It’s the middle of summer, and we’ve just had a massive heatwave across most of Europe, so I figured it’s about time to talk about that great big ball of fire that is the source of all life, and the kryptonite to dermatologists everywhere.
There is a lot of misinformation and scaremongering about the sun. On one hand, many “experts” tell people to wear sunscreen all the time, even in the winter and supplement with vitamin D instead of getting it from the sun. It’s all to prevent skin cancer and aging! But the truth is far more nuanced than this. In fact, I (and many other experts) would go so far as to say this is dangerous advice. I’ll start with the caveat that yes, too much sun exposure is harmful. If your skin burns, you will cause damage and sharply increase the risk of skin cancer. Excessive skin exposure can also accelerate aging of the skin. However this does NOT mean the sun is dangerous and to be avoided at all costs. We NEED sun exposure to be healthy. The best advice is to get some sunshine a few days a week (the amount you need depends how dark your skin is), and use (non-toxic) sunscreen after this to prevent burning. I have recently started to use sunscreen on my face at all times, just to prevent any skin aging. As long as most of my body gets some sun exposure, it’s all good.
Below are some of the reasons to ensure you get enough sunshine:
- Sunshine gives you FAR more than vitamin D.
It’s a common misconception that the only reason we need sun exposure is for the vitamin D. It’s led to a grave misconception that one can simply replace sunshine with a pill. But actually a large scale placebo controlled trial of 25,871 participants suggested vitamin D supplements don’t do much. And yet there is plenty of evidence that those with low vitamin D levels are at higher risk of all sorts of diseases including cancer, heart disease, depression, osteoporosis and autoimmune disease. What gives? Maybe it’s the sunshine (the correlate of vitamin D), rather than vitamn D itself! In fact sunshine helps your body produce these incredible compounds:
– β-Endorphin: UV exposure increases blood levels of endorphins which reduce pain, and may explain why basking in the sun feels so good.
– Calcitonin Gene-Related Peptide: This causes vasodilation ,and protects against high blood pressure
– Substance P: This is another neuropeptide released by sensory nerves in the skin in response to UV radiation. This peptide modulates the immune system, is involved in wound healing and improves blood flow.
– Melanocyte-Stimulating Hormone: This hormone is involved with skin tanning in response to skin exposure but also has roles in a polypeptide hormone that reduces appetite, increases libido, and is anti-inflammatory.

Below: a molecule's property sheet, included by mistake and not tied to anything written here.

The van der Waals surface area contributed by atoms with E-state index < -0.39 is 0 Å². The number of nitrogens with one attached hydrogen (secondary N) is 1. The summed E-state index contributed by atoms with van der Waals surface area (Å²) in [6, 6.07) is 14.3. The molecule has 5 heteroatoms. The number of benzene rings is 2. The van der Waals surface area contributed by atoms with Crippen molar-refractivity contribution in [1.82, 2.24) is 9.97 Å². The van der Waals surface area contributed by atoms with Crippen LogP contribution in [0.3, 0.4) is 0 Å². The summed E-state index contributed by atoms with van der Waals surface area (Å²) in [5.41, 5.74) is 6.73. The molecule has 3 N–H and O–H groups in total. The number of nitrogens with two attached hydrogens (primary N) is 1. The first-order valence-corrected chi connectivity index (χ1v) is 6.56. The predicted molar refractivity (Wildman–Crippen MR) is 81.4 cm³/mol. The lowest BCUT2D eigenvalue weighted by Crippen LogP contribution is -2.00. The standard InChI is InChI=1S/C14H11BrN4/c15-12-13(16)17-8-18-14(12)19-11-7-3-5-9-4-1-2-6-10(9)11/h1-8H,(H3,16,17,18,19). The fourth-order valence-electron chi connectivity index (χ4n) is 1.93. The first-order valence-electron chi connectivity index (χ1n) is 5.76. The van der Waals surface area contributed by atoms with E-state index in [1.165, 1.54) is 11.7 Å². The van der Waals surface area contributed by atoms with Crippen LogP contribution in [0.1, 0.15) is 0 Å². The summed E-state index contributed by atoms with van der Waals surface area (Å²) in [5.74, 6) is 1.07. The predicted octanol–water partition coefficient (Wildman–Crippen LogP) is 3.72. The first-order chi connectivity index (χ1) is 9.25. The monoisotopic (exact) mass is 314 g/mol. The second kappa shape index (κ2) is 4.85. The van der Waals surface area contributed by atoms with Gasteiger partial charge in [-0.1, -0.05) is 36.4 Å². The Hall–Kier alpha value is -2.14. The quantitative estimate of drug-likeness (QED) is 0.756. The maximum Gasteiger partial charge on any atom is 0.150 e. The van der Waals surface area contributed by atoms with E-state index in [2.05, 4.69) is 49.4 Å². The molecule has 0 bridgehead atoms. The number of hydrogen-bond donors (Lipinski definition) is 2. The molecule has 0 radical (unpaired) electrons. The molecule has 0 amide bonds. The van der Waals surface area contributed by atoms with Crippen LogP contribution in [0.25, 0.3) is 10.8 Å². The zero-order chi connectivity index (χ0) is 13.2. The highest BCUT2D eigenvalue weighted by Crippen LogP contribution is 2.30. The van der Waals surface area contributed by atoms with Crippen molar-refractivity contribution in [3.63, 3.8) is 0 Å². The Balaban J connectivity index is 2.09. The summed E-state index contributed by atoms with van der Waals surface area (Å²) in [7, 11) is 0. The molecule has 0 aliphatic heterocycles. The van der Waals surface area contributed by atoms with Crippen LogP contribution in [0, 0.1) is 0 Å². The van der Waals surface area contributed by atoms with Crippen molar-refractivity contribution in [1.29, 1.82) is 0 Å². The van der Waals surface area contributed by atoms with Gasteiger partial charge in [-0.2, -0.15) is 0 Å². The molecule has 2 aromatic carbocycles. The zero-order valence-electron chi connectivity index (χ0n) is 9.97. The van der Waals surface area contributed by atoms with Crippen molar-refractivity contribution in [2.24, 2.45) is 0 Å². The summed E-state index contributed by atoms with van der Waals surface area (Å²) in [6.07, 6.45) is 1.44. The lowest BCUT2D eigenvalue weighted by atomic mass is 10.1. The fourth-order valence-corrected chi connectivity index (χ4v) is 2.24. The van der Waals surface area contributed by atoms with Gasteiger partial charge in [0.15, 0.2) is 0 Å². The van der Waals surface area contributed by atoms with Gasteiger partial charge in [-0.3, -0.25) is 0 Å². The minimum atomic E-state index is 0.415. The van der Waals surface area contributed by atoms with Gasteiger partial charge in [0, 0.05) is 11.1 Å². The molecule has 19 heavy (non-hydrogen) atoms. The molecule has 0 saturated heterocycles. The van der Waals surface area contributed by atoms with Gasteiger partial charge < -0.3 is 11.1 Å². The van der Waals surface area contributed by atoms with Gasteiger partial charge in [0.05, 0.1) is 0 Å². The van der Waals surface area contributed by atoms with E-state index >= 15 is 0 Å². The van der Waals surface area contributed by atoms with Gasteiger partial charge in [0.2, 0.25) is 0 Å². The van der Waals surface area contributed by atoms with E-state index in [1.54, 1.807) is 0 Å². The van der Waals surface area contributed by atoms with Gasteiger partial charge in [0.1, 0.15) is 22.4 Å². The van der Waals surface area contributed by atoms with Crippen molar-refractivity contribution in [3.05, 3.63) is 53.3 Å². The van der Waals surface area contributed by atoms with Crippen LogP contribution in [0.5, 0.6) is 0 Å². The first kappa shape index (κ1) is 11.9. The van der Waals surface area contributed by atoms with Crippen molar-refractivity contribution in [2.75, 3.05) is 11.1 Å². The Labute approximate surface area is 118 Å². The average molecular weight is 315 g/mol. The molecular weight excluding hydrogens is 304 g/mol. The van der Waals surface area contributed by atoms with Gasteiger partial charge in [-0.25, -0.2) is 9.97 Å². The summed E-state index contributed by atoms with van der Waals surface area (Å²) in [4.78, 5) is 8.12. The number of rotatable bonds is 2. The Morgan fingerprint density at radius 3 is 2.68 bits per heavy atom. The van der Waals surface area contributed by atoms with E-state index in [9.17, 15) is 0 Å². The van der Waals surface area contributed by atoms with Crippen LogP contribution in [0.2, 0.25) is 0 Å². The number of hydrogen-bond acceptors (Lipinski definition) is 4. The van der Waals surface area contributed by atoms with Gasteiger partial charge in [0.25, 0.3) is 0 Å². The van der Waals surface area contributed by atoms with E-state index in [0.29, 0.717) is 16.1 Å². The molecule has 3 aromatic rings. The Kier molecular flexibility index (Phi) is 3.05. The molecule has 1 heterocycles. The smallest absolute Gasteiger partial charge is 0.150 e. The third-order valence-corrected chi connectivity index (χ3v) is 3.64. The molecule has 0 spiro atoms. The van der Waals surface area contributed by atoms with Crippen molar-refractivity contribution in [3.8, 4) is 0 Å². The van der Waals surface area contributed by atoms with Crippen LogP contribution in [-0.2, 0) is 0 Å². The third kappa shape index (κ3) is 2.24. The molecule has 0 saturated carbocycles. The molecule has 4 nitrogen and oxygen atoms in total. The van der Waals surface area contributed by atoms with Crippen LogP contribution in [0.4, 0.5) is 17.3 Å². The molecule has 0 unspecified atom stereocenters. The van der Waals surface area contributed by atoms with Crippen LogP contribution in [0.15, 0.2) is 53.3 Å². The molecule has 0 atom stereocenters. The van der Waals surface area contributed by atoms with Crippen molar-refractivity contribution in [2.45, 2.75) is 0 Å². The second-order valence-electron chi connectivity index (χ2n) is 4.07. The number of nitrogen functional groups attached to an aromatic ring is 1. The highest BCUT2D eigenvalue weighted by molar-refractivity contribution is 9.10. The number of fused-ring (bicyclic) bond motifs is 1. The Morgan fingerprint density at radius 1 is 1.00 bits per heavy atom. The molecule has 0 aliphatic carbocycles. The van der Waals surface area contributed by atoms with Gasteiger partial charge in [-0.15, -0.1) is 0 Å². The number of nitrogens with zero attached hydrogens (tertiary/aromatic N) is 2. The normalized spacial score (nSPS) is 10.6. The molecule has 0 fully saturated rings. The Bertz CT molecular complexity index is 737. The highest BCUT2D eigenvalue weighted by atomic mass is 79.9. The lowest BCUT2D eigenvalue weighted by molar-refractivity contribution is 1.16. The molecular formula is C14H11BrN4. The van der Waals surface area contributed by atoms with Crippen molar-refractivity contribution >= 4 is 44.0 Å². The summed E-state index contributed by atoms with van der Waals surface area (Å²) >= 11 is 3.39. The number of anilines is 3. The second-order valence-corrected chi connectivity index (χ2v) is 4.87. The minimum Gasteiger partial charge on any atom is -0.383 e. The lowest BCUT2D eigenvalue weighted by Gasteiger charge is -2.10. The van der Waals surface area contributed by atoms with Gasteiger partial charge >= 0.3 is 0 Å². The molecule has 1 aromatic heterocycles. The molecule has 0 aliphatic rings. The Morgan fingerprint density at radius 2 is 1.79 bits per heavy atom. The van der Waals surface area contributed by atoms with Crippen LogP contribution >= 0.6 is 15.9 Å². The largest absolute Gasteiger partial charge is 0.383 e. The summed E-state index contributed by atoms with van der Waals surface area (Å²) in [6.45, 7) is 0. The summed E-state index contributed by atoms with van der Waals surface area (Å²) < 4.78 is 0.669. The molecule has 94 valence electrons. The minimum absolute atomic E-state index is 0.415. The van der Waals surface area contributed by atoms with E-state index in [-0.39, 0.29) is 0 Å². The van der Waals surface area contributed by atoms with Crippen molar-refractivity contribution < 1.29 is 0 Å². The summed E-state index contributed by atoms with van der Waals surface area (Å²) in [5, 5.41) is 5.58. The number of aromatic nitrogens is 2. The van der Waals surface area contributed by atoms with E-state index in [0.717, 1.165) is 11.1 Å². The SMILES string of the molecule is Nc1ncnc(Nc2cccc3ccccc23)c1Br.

– Adrenocorticotropic Hormone: This hormone is created from the same precursor (pro-opiomelanocortin) as Melanocyte-stimulating hormone. It controls cortisol release as well as the release of other adrenal hormones.
– Nitric oxide – a potent vasodilator, which reduces blood pressure.
- Skin cancer might not be so bad.Okay hear me out.. yes this might be one of the more controversial things I’ve said on this blog. First of all there are different types of skin cancer. Basal cell and Squamous cell carcinomas are the most common and the least deadly. In fact people diagnosed with basal cell carcinoma are more likely to live longer than healthy controls, even after controlling for age, co-morbidity and socio-economic status. If there was one cancer you might be considered lucky to get, it’s Basal cell carcinoma! Probably because the cancer itself is so benign, but is associated with lots of sun exposure which protects against all-cause mortality. Melanoma is the type that is more likely to kill people, but only accounts for about 1-3% of all new skin cancers. (There are other rare types of skin cancer but I won’t get into them here). On the topic of melanoma, this study – tracked 29,518 Swedish women in a prospective 20 year followup on Melanoma. They asked questions about sun exposure and other lifestyle factors and followed them up. Those who had the most sun exposure had HALF the mortality rate of those with the least exposure! And yes, the sun worshippers had higher rates of melanoma…but they were EIGHT times less likely to die from it! In fact, the authors of the study actually quote “Nonsmokers who avoided sun exposure had a life expectancy similar to smokers in the highest sun exposure group, indicating that avoidance of sun exposure is a risk factor for death of a similar magnitude as smoking.”Far more people die from the diseases that sun exposure helps prevent like cardiovascular disease and non-skin cancers. I know which odds I’d rather have.
- The nuance of sun exposure matters.
The people most likely to get deadly skin cancers are those who exposure themselves briefly to intense sun exposure, especially if they burn, and especially if this happens in childhood/adolescence. Frequent mild exposure is far safer. Furthermore, your skin type matters. Fair skinned redheads with >50 moles need to be much more careful with sun exposure as they are far likelier to burn, whereas dark skinned people need to ensure they get adequate levels of sunshine similar to the amounts their ancestors got in their countries of origin. This app might help you work out good sun exposure times.
- Most sunscreen is toxic
Your skin absorbs what you put on it, and unfortunately many of the chemicals in sunscreen that enter your body via your skin have NOT been tested for safety. Furthermore many sunscreens contain oxybenzone and other chemicals that literally destroy coral reefs, which has prompted some places like Hawaii to ban them. Look for safe sunscreens on the EWG Skin Deep database.
In summary, know your facts and make educated decisions about how much sun to expose your skin to. Be sensible, and don’t buy into the hype that sun exposure is inherently bad.